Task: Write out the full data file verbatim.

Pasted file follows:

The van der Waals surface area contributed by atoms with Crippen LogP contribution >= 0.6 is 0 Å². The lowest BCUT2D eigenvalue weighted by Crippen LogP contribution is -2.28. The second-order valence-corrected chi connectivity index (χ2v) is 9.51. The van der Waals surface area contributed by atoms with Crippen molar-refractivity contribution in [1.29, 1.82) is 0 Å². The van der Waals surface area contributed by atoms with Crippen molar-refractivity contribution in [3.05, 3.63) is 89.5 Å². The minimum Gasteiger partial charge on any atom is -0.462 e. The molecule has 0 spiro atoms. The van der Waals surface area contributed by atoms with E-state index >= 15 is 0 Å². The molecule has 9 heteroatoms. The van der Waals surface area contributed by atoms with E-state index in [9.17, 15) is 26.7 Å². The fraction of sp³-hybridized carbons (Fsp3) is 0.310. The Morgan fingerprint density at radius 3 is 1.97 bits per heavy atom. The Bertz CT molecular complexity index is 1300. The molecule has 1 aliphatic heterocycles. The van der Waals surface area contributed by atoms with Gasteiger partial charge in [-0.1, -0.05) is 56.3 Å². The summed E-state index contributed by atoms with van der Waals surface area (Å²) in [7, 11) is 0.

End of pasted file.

The van der Waals surface area contributed by atoms with Crippen LogP contribution >= 0.6 is 0 Å². The lowest BCUT2D eigenvalue weighted by Crippen LogP contribution is -2.28. The second-order valence-corrected chi connectivity index (χ2v) is 9.51. The van der Waals surface area contributed by atoms with Crippen molar-refractivity contribution in [1.29, 1.82) is 0 Å². The van der Waals surface area contributed by atoms with Crippen molar-refractivity contribution in [3.05, 3.63) is 89.5 Å². The minimum Gasteiger partial charge on any atom is -0.462 e. The molecule has 0 spiro atoms. The van der Waals surface area contributed by atoms with E-state index >= 15 is 0 Å². The molecule has 9 heteroatoms. The van der Waals surface area contributed by atoms with E-state index in [9.17, 15) is 26.7 Å². The fraction of sp³-hybridized carbons (Fsp3) is 0.310. The Morgan fingerprint density at radius 3 is 1.97 bits per heavy atom. The Bertz CT molecular complexity index is 1300. The molecule has 1 aliphatic heterocycles. The van der Waals surface area contributed by atoms with Gasteiger partial charge in [-0.1, -0.05) is 56.3 Å². The summed E-state index contributed by atoms with van der Waals surface area (Å²) in [7, 11) is 0.